Cybersecurity Conversations: Make Data Privacy and Security A Top Priority in 2020
January 28, 2020
January 28 is known as Data Privacy Day, an initiative developed by the United States and Canada, which acts as an extension of the Data Protection Day initiative by Europe. Data Privacy Day raises the importance of privacy awareness and education.
Data privacy issues don’t just arise from shopping online or having social media accounts. With the sharp rise of the Internet of Things (IoT) devices, such as wearable technology and smart appliances, organizations have access to more personal data than ever before. Enterprises must also protect themselves when their networks are accessed by potentially insecure or unprotected “consumer devices”.
Since the enactment of the General Data Protection Regulation (GDPR) in May 2018, there has been an increased focus by enterprises to ensure that the personal data provided by their users is minimized and protected.
According to a new study by DLA Piper, since GDPR came into effect, more than 160,000 breach notifications have been reported and data protection regulators have imposed fines of up to $126 million under GDPR.
In fact, Facebook’s Cambridge Analytica scandal in 2018 served as a catalyst to spur conversations on the importance of digital privacy regulations on a global scale. Shortly thereafter, the California Consumer Privacy Act (CCPA) was introduced and as of January 2020, is now in effect.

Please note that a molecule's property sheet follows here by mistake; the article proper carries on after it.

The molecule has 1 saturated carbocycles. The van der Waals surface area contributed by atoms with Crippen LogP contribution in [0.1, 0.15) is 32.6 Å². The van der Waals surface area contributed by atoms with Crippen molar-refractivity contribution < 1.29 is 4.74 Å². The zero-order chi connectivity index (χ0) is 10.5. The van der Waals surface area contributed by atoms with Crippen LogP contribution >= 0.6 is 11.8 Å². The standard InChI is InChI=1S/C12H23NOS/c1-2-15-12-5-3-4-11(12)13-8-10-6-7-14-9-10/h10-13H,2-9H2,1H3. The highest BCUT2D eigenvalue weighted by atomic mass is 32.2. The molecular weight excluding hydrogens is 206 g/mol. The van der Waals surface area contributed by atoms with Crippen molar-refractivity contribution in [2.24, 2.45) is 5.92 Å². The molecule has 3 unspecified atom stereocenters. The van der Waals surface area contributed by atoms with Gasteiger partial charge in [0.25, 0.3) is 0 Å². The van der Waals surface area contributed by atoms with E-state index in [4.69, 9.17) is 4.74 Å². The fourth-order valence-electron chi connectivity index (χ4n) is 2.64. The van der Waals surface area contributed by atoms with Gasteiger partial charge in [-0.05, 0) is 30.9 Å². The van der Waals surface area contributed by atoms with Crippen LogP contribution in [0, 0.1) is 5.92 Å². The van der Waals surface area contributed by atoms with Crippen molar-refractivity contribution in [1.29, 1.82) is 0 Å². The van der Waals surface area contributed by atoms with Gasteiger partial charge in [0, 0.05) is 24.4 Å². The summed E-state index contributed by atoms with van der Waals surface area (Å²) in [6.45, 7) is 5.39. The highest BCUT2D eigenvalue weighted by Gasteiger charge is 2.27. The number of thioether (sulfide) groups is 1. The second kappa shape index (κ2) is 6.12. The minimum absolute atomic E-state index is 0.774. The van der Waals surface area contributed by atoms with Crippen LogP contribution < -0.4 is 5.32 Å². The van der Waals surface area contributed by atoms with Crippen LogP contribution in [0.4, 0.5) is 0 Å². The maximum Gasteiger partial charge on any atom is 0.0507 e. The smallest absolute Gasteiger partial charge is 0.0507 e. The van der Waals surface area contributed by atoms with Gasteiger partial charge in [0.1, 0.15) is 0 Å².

Given these recent events, data privacy should be a key conversation for all businesses this year, specifically regarding the differences between data protection and data privacy.
Data protection is a subset of data privacy that focuses on the tools and processes organizations use to protect data, data, largely making it the organization’s responsibility to limit access to the data. However, data privacy is the regulatory framework that defines how a user can positively manage the sharing, use, and distribution of their personal data, and the obligations of organizations to only collect and use the user’s personal data in a manner consistent with the purpose it was collected and the legislation.
So, how can organizations work to safeguard the personal data they have access to? Here are some recommendations from Herjavec Group:
- Be transparent about how your enterprise will handle personal data. Have a page on your website that details how you collect data, where you store it, how you protect it, and most importantly, how you plan to use it.
- Conduct a 3rd party risk assessment if your business relies on external partners. A number of cyber attacks have leveraged lax security controls of 3rd parties to indirectly target the organization using those 3rd parties.
- Protect the personal data you collect. If you collect personal information of your users or employees as a result of their use of your product or service, prioritize protecting that data.
- Perform a Privacy & Compliance assessment on a consistent basis (at least yearly) to ensure that your enterprise follows any compliance directives that may impact it.
- Invest in a Security Information and Event Management (SIEM) tool and leverage 3rd-party Managed Services support to streamline data logging, correlation & threat intelligence gathering.
- Assess the effectiveness of your existing security controls, particularly when it comes to storing, processing or transmitting data, to determine where you are most vulnerable to cyber attacks.